In another embodiment, the invention is directed to a computer implemented method of generating an image. The method includes simulating the presence of at least one light source within a virtualized three-dimensional space, a modified Metropolis optical transmission program execution to generate a two-dimensional pixel matrix of gradient values. The matrix represents a light sensor plane within the virtualized three dimensional space. The Metropolis optical transmission procedure has been improved in that the optical path sample selection biases the selection of more optical paths that are assigned through matrix pixels and have larger gradient values. The method additionally includes converting the gradient values to lightness values. These brightness values represent the image.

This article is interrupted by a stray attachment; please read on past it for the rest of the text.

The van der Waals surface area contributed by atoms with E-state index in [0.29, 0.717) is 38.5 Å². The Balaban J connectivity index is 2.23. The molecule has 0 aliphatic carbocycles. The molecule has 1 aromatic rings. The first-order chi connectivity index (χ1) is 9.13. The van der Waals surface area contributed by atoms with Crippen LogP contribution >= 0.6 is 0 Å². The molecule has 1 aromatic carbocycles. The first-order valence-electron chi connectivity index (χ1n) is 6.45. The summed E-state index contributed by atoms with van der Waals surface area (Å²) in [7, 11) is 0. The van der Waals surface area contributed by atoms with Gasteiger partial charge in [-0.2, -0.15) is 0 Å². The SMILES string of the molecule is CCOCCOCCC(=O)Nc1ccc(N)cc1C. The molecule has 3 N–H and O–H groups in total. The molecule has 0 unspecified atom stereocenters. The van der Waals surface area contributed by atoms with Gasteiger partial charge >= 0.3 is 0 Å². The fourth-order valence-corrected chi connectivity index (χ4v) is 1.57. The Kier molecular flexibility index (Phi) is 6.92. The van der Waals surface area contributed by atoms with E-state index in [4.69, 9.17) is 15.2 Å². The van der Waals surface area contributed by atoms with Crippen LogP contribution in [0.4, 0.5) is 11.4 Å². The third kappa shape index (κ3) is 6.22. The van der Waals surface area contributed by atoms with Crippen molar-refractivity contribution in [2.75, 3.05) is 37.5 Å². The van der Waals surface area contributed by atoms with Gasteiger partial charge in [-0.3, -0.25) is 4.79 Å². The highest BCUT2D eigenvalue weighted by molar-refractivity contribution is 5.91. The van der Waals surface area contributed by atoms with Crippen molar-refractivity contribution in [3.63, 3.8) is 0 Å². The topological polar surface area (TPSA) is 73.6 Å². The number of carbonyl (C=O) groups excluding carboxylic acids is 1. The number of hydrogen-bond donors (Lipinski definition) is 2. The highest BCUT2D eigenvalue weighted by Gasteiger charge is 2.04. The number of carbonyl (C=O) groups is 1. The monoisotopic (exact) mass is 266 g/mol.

In yet another embodiment, the invention is directed to a computer system. The computer system includes a processor coupled to a bus, a display screen coupled to the bus, and a memory coupled to the bus. The memory includes instructions that, when executed on the processor, cause the computer system to implement a method of generating an image. The method includes simulating the presence of at least one light source within the virtualized three dimensional space. Within the virtualized three-dimensional space, a light-sensing plane is defined that contains a matrix of pixels to be displayed on the display screen. The method further includes calculating a gradient value for each pixel in the matrix using an optical transmission procedure to generate some gradient values. Calculating the gradient values includes selecting some light path pairs within the virtualized three-dimensional space. Calculating the gradient values further includes pairing each optical path to determine a gradient contribution to the individual pixels of the matrix. Moreover, calculating the gradient values includes pairing for each light path with which a gradient value of the individual pixels is updated, wherein the selection biases more light paths that have larger gradient values through the pixels. The plurality of gradient values are converted to a plurality of lightness values representative of the image.